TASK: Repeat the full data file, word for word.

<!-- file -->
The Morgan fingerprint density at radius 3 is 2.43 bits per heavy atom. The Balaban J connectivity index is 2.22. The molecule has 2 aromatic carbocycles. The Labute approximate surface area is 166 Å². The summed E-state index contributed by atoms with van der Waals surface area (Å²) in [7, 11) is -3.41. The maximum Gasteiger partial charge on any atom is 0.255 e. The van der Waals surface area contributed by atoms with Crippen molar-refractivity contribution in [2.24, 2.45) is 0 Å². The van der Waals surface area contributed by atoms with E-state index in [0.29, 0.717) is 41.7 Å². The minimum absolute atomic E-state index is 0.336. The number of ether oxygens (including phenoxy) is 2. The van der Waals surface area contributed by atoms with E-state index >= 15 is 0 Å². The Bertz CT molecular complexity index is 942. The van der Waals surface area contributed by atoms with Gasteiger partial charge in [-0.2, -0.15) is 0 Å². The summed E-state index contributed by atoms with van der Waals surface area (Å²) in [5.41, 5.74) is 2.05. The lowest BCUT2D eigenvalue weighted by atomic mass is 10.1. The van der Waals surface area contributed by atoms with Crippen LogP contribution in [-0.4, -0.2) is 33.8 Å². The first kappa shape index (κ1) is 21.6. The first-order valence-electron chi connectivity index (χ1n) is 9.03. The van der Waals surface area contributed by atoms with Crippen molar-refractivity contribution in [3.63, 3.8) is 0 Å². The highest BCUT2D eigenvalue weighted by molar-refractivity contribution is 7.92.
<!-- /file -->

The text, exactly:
The Morgan fingerprint density at radius 3 is 2.43 bits per heavy atom. The Balaban J connectivity index is 2.22. The molecule has 2 aromatic carbocycles. The Labute approximate surface area is 166 Å². The summed E-state index contributed by atoms with van der Waals surface area (Å²) in [7, 11) is -3.41. The maximum Gasteiger partial charge on any atom is 0.255 e. The van der Waals surface area contributed by atoms with Crippen molar-refractivity contribution in [2.24, 2.45) is 0 Å². The van der Waals surface area contributed by atoms with E-state index in [0.29, 0.717) is 41.7 Å². The minimum absolute atomic E-state index is 0.336. The number of ether oxygens (including phenoxy) is 2. The van der Waals surface area contributed by atoms with E-state index >= 15 is 0 Å². The Bertz CT molecular complexity index is 942. The van der Waals surface area contributed by atoms with Gasteiger partial charge in [-0.2, -0.15) is 0 Å². The summed E-state index contributed by atoms with van der Waals surface area (Å²) in [5.41, 5.74) is 2.05. The lowest BCUT2D eigenvalue weighted by atomic mass is 10.1. The van der Waals surface area contributed by atoms with Crippen LogP contribution in [-0.4, -0.2) is 33.8 Å². The first kappa shape index (κ1) is 21.6. The first-order valence-electron chi connectivity index (χ1n) is 9.03. The van der Waals surface area contributed by atoms with Crippen molar-refractivity contribution in [3.63, 3.8) is 0 Å². The highest BCUT2D eigenvalue weighted by molar-refractivity contribution is 7.92.